While the sums of money involved are modest relative to public expenditures on defense procurement or retiree benefits, these programs are very substantial when compared to contemporaneous private investments in new firms. For instance, the SBIC program led to the provision of more than $3 billion to young firms between 1958 and 1969, more than three times the total private venture capital investment during these years. In 1995, the sum of the financing provided through and guaranteed by social venture capital programs in the United States was at least $2.4 billion. This sum was substantial relative to the $3.9 billion disbursed by traditional venture funds in that year. Perhaps more significantly, the bulk of the public funds were for early-stage firms, which in the past decade have only accounted for about 30% of the disbursements by traditional venture funds. Some of America’s most dynamic technology companies received support through these programs while still private entities, including Apple Computer, Chiron, Compaq, Federal Express, and Intel. Public venture capital programs have also had a significant impact overseas. Germany, for instance, has created over the past two decades about 800 federal and state government financing programs for new firms, which provide the bulk of the external financing for technology-intensive start-ups.
Many of the same problems that haunt corporate venture programs, however, also bedevil social venture initiatives. Among them are the difficulty of balancing multiple objectives, the investors’ frequent failure to appreciate the long-run nature of these investments, and the struggle to design appropriate compensation schemes. In this module, we will examine one community development venture fund’s efforts to overcome these barriers.
Practitioner accounts and studies about corporate venture capital:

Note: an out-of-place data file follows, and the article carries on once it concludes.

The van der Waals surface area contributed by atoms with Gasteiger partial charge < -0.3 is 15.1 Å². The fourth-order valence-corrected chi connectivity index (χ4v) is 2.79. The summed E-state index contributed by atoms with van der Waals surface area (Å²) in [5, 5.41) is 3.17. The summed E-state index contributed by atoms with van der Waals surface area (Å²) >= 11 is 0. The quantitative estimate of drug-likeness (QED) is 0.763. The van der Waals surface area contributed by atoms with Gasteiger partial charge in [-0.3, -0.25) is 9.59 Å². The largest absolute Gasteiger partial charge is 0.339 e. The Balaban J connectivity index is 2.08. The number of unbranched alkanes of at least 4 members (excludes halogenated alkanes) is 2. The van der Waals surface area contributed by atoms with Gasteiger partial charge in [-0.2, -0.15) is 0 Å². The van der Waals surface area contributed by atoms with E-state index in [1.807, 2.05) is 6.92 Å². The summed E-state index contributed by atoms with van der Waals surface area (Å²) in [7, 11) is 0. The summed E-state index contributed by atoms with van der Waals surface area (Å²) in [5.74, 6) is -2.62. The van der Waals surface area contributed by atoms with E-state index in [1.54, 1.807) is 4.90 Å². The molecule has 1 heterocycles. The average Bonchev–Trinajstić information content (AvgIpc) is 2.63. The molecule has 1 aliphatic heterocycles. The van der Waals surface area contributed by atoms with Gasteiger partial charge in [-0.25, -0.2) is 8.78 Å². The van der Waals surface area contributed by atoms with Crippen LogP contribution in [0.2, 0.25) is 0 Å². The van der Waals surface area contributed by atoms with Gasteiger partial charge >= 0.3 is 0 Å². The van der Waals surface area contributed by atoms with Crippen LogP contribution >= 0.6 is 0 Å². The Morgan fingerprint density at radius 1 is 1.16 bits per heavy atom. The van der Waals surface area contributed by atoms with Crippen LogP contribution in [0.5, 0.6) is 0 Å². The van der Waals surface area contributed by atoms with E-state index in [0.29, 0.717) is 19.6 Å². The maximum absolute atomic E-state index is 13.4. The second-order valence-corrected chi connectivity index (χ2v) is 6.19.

Asset Alternatives, "Corporate Venturing Bounces Back, With Internet Acting as Springboard," Private Equity Analyst, 6 (August 1996) pages 1 and 18-19.
Zenas Block and Oscar A. Ornati, "Compensating Corporate Venture Managers," Journal of Business Venturing, 2 (1987) pages 41-52.
Norman D. Fast, The Rise and Fall of Corporate New Venture Divisions, Ann Arbor, UMI Research Press, 1978.
G. Felda Hardymon, Mark J. DeNino, and Malcolm S. Salter, "When Corporate Venture Capital Doesn't Work," Harvard Business Review, 61 (May-June 1983) pages 114-120.
E. Lawler and J. Drexel, The Corporate Entrepreneur, Los Angeles, Center for Effective Organizations, Graduate School of Business Administration, University of Southern California, 1980.
Kenneth W. Rind, "The Role of Venture Capital in Corporate Development," Strategic Management Journal, 2 (April 1981) pages 169-180.
Robin Siegel, Eric Siegel, and Ian C. MacMillan, "Corporate Venture Capitalists: Autonomy, Obstacles, and Performance," Journal of Business Venturing, 3 (1988) pages 233-247.
Practitioner accounts and studies about social venture capital:
Peter Eisenger, "The State of State Venture Capitalism," Economic Development Quarterly, 5 (February 1991) pages 64-76.
Peter Eisenger, "State Venture Capitalism, State Politics, and the World of High-Risk Investment," Economic Development Quarterly, 7 (May 1993) pages 131-139.
Josh Lerner, "The Government as Venture Capitalist: An Empirical Analysis of the SBIR Program," Harvard Business School Working Paper #96-038, 1996.
Charles M. Noone and Stanley M. Rubel, SBICs: Pioneers in Organized Venture Capital, Chicago, Capital Publishing, 1970.
Steven J. Waddell, "Emerging Socio-Economic Institutions in the Venture Capital Industry: An Appraisal," American Journal of Economics and Sociology, 54 (July 1995) pages 323-338.